It's been a long month with lots of work and countless events to attend. Now it's come to a screeching hold. But, that's the life in the academia. I like it though. A few days ago, I attended the commencement ceremonies and it was the culmination of a long journey for the graduating students. Actually I felt proud for some of them that I got to know more closely over the past 4 years. Even though I will never see them again, I felt I had played a positive role in their young lives. I wish all of them well.
In some sense, it was my moment too, because I started working at that university about four years ago, so I have a few things in common with the graduating class. Our paths will now separate, and I'll go back to the same classrooms next autumn. This is not just a job and I hope I maintain this spirit, which is lost among several of my colleagues.
I often ponder the question of education. It can't possibly be the training of an individual to perform specific tasks. Yes, we do need the scientists, the professionals, the experts, but we need critical thinkers. People who can connect the dots, make sense of the information, explore new paths, are very much needed as well. A learned person is one who has the intellectual curiosity to inquire and the confidence to amend.
Otherwise, we produce automatons, who are highly skilled and specialized--and even though they help our collective progress, they don't get to fully realize their intellectual potential. Education may be the key to many good things, but we should remember that the ultimate goal of education is not a piece of paper good-for-framing; it's to become a learned person--a quest that lasts a lifetime.
Education should be an equalizing force--that is, give the individual the means to upward mobility--in a society, especially in the US where the gap between the classes is growing especially fast under the Bush administration. Actually, the mobility myth is just that. The rules of the game are being fixed in favor of the established elites, and it's getting harder for Americans to move up the socio-economic ladder.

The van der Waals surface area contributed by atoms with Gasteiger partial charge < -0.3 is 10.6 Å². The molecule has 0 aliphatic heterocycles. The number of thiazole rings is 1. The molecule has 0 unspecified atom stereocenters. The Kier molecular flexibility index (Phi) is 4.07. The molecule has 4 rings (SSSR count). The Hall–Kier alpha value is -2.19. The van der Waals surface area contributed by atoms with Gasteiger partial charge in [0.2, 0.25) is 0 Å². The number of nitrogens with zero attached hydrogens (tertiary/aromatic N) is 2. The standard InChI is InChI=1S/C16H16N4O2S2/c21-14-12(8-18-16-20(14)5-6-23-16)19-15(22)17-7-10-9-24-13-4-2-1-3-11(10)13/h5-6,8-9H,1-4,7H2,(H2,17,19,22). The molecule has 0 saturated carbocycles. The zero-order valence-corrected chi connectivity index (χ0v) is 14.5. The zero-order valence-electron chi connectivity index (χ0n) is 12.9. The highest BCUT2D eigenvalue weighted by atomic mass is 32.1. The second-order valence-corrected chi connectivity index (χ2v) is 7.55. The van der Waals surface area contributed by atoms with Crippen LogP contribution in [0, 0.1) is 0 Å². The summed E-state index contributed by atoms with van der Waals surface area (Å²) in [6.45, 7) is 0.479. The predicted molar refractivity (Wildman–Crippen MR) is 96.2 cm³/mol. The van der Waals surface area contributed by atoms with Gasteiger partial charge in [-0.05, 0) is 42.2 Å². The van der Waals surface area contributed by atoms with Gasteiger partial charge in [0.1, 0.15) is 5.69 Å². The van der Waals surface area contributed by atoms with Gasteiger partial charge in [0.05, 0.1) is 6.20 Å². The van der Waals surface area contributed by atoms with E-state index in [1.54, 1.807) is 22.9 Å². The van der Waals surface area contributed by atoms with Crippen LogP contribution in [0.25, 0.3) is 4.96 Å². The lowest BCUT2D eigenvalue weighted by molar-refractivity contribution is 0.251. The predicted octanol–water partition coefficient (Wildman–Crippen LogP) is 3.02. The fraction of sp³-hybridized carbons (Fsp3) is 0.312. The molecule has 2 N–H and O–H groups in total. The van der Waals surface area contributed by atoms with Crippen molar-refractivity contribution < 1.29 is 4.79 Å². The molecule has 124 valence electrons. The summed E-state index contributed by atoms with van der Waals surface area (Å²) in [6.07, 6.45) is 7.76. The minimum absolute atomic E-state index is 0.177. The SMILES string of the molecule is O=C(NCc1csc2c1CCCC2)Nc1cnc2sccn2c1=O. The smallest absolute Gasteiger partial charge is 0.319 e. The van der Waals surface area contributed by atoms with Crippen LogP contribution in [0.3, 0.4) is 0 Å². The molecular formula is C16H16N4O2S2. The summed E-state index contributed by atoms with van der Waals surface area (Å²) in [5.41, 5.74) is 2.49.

There is another phenomenon today that's creating another gap: between those who have access to information and those who don't. Education and information are empowering, therefore, access to them is imperative especially for those who don't have a panoply of means.
It's nice to see adults in the White House who speak to us in complete sentences and appeal to our intellect--not to our worst primitive emotions. It's nice to see the President placing an emphasis on education and science. It would be even nicer if our society produced more educated persons; and this means education should be more accessible. If the individual is willing to put the time, energy and effort into this long journey, the price of admission shouldn't be so high as to be a barricade to progress.
We have a problem doing things pro-actively, planning ahead, saving money in the long term. Instead of prevention and reducing ill effects, we try to solve our problems when the symptoms are dire. People in school, for example, are less likely to become a public charge. Access to health care (prevention and early detection included) makes for a healthier population--and the savings are clear.